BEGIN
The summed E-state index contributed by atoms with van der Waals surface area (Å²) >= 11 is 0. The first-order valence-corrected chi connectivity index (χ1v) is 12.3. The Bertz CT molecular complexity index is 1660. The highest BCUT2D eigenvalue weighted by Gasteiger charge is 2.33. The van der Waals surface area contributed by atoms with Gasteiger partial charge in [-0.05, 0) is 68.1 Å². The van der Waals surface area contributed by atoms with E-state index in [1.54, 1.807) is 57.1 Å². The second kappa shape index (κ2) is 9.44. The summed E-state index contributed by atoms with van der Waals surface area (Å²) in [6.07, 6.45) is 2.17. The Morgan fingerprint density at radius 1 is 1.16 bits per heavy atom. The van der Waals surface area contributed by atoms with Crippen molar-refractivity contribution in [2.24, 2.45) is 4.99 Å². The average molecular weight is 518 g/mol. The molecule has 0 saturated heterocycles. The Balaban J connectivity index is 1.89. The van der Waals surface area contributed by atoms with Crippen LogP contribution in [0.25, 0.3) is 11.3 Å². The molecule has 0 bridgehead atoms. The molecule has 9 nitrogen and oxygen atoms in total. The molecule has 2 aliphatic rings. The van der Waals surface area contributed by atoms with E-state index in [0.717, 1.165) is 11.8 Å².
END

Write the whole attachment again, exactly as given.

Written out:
The summed E-state index contributed by atoms with van der Waals surface area (Å²) >= 11 is 0. The first-order valence-corrected chi connectivity index (χ1v) is 12.3. The Bertz CT molecular complexity index is 1660. The highest BCUT2D eigenvalue weighted by Gasteiger charge is 2.33. The van der Waals surface area contributed by atoms with Gasteiger partial charge in [-0.05, 0) is 68.1 Å². The van der Waals surface area contributed by atoms with E-state index in [1.54, 1.807) is 57.1 Å². The second kappa shape index (κ2) is 9.44. The summed E-state index contributed by atoms with van der Waals surface area (Å²) in [6.07, 6.45) is 2.17. The Morgan fingerprint density at radius 1 is 1.16 bits per heavy atom. The van der Waals surface area contributed by atoms with Crippen molar-refractivity contribution in [2.24, 2.45) is 4.99 Å². The average molecular weight is 518 g/mol. The molecule has 0 saturated heterocycles. The Balaban J connectivity index is 1.89. The van der Waals surface area contributed by atoms with Crippen LogP contribution in [0.25, 0.3) is 11.3 Å². The molecule has 0 bridgehead atoms. The molecule has 9 nitrogen and oxygen atoms in total. The molecule has 2 aliphatic rings. The van der Waals surface area contributed by atoms with E-state index in [0.717, 1.165) is 11.8 Å².